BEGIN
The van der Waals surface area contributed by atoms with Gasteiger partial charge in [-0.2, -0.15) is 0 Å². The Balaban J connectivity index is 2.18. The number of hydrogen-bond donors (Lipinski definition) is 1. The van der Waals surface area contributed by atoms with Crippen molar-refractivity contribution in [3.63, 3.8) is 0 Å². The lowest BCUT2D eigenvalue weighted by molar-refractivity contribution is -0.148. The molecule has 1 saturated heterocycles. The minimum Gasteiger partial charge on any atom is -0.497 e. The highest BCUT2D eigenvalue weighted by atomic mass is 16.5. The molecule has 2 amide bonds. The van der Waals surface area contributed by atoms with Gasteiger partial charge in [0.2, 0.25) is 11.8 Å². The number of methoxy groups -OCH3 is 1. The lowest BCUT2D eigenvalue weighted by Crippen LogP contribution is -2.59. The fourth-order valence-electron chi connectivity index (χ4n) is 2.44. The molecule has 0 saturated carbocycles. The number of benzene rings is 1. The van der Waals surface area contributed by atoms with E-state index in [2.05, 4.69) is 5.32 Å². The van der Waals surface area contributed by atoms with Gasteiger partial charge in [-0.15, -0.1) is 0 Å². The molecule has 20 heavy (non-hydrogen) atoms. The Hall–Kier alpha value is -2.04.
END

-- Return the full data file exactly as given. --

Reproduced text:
The van der Waals surface area contributed by atoms with Gasteiger partial charge in [-0.2, -0.15) is 0 Å². The Balaban J connectivity index is 2.18. The number of hydrogen-bond donors (Lipinski definition) is 1. The van der Waals surface area contributed by atoms with Crippen molar-refractivity contribution in [3.63, 3.8) is 0 Å². The lowest BCUT2D eigenvalue weighted by molar-refractivity contribution is -0.148. The molecule has 1 saturated heterocycles. The minimum Gasteiger partial charge on any atom is -0.497 e. The highest BCUT2D eigenvalue weighted by atomic mass is 16.5. The molecule has 2 amide bonds. The van der Waals surface area contributed by atoms with Gasteiger partial charge in [0.2, 0.25) is 11.8 Å². The number of methoxy groups -OCH3 is 1. The lowest BCUT2D eigenvalue weighted by Crippen LogP contribution is -2.59. The fourth-order valence-electron chi connectivity index (χ4n) is 2.44. The molecule has 0 saturated carbocycles. The number of benzene rings is 1. The van der Waals surface area contributed by atoms with E-state index in [2.05, 4.69) is 5.32 Å². The van der Waals surface area contributed by atoms with Gasteiger partial charge in [-0.15, -0.1) is 0 Å². The molecule has 20 heavy (non-hydrogen) atoms. The Hall–Kier alpha value is -2.04.